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Why We Selected Trae Waynes

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As you saw yesterday, our first round pick in the 2015 SB Nation Writers Mock Draft came up, and with the pick we selected Michigan State cornerback Trae Waynes. I'd like to take a little bit to go over exactly why we made the pick we did.

To review, this is how the scenario had progressed prior to our pick:

Pick Team Player
1 Tampa Bay Buccaneers Jameis Winston, QB, Florida State
2 Tennessee Titans Marcus Mariota, QB, Oregon
3 Jacksonville Jaguars Vic Beasley, DE/OLB, Clemson
4 Oakland Raiders Leonard Williams, DT, USC
5 Washington Redskins La'el Collins, OL, LSU
6 New York Jets Kevin White, WR, West Virginia
7 Chicago Bears Danny Shelton, DT, Washington
8 Atlanta Falcons Randy Gregory, DE/OLB, Nebraska
9 New York Giants Brandon Scherff, OL, Iowa
10 St. Louis Rams Amari Cooper, WR, Alabama

The way the scenario played out, the two players we wanted the most went with the two picks before ours. The best-case scenario, in my opinion, is still Scherff somehow falling to #11, as he would immediately become the starter at left guard (with apologies to David Yankey and Joe Berger), and would potentially provide insurance at left tackle if Matt Kalil should continue to struggle. I'm still pretty surprised that the Redskins passed on him for Collins, quite frankly, to even give us hope that he could be there at 11. And despite White's workout at the Combine blowing everyone away, I'm still not compelled to put him ahead of Cooper at wide receiver. Still, it wasn't that surprising when the Rams snagged him at #10.

So, that left us with any number of options, and one that seemed particularly intriguing was Florida DE/OLB Dante Fowler. He was discussed, but he seems to be a bit of a "Combine riser," and I'm not really that sure where he'd fit into the Minnesota defense. I don't know if he could make the transition to 4-3 outside linebacker like Anthony Barr did last season, and if we're talking about putting him at defensive end, he'd have to be able to spend plenty of time at Brian Robison's current spot, as Everson Griffen is firmly entrenched at the right defensive end spot.

We also thought about Teddy Bridgewater's college teammate, wide receiver DeVante Parker. Parker obviously has everything that it takes to be a very good NFL receiver and to make an impact right away, but the wide receiver position is very deep in this year's class, and the Vikings could probably get someone later on in the selection process that could step in and contribute as well.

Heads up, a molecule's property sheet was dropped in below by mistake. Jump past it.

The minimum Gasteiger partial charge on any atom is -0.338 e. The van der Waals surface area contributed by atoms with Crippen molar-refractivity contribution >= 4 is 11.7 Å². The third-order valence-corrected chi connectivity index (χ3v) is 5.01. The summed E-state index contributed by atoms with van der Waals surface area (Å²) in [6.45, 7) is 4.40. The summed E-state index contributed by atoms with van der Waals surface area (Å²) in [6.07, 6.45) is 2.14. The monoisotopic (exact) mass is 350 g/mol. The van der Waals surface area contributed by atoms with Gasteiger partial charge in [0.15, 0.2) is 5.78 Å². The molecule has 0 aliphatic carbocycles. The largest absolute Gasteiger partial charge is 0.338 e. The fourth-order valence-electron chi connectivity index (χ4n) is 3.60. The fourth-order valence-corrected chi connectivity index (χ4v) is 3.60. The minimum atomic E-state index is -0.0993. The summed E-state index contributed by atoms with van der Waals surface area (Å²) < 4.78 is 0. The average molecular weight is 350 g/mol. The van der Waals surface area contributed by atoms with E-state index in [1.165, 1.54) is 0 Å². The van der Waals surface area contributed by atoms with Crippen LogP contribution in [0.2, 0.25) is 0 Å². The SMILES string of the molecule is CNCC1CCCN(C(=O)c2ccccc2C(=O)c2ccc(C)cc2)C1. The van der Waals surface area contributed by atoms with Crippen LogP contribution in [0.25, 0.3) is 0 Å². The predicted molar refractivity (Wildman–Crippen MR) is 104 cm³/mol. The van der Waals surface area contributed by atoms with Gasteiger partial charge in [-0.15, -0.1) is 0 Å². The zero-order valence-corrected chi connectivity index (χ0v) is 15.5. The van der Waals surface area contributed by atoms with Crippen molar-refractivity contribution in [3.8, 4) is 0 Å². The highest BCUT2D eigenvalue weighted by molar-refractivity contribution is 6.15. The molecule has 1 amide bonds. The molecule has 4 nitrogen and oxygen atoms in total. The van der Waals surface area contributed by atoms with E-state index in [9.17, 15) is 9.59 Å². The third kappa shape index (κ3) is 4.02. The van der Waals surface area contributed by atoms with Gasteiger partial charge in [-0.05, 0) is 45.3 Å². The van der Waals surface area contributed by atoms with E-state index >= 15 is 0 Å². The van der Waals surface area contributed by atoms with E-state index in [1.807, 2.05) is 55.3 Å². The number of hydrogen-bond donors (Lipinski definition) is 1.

The cornerback position, on the other hand, does not seem to be quite as deep. Waynes is regarded by just about every scout that I've seen as the top cornerback prospect in this year's draft class, and by all accounts is the type of corner that can excel in the sort of aggressive, man-press scheme that Mike Zimmer and company like to run. He has the height (6'1") and the length to be able to match up with bigger NFL receivers, and though he might be a little on the light side, he's shown the ability to limit big gains after the catch and to come up and help in run support.

Having Waynes on the depth chart at cornerback would give the Vikings a different. . .and, likely, better. . .option in their nickel packages, as Waynes could come in across from Xavier Rhodes with Captain Munnerlyn moving inside. In the optimum, best-case scenario, Waynes would step in as the starter right away and relegate Munnerlyn to the slot on a permanent basis, which is probably where he should be anyway. Josh Robinson would end up being your fourth cornerback in that scenario and, if he can continue the resurgence he started last year, that's a pretty good scenario to find yourself in. With the division the Minnesota Vikings are in, you can't possibly be too deep in the secondary.

So, that's why we took Trae Waynes in the Writers Mock Draft over players like Parker or Fowler or even an offensive lineman. Our second round pick will be up and on the board on 7 April, as they'll be progressing with the three picks/weekday format until the first two rounds are complete.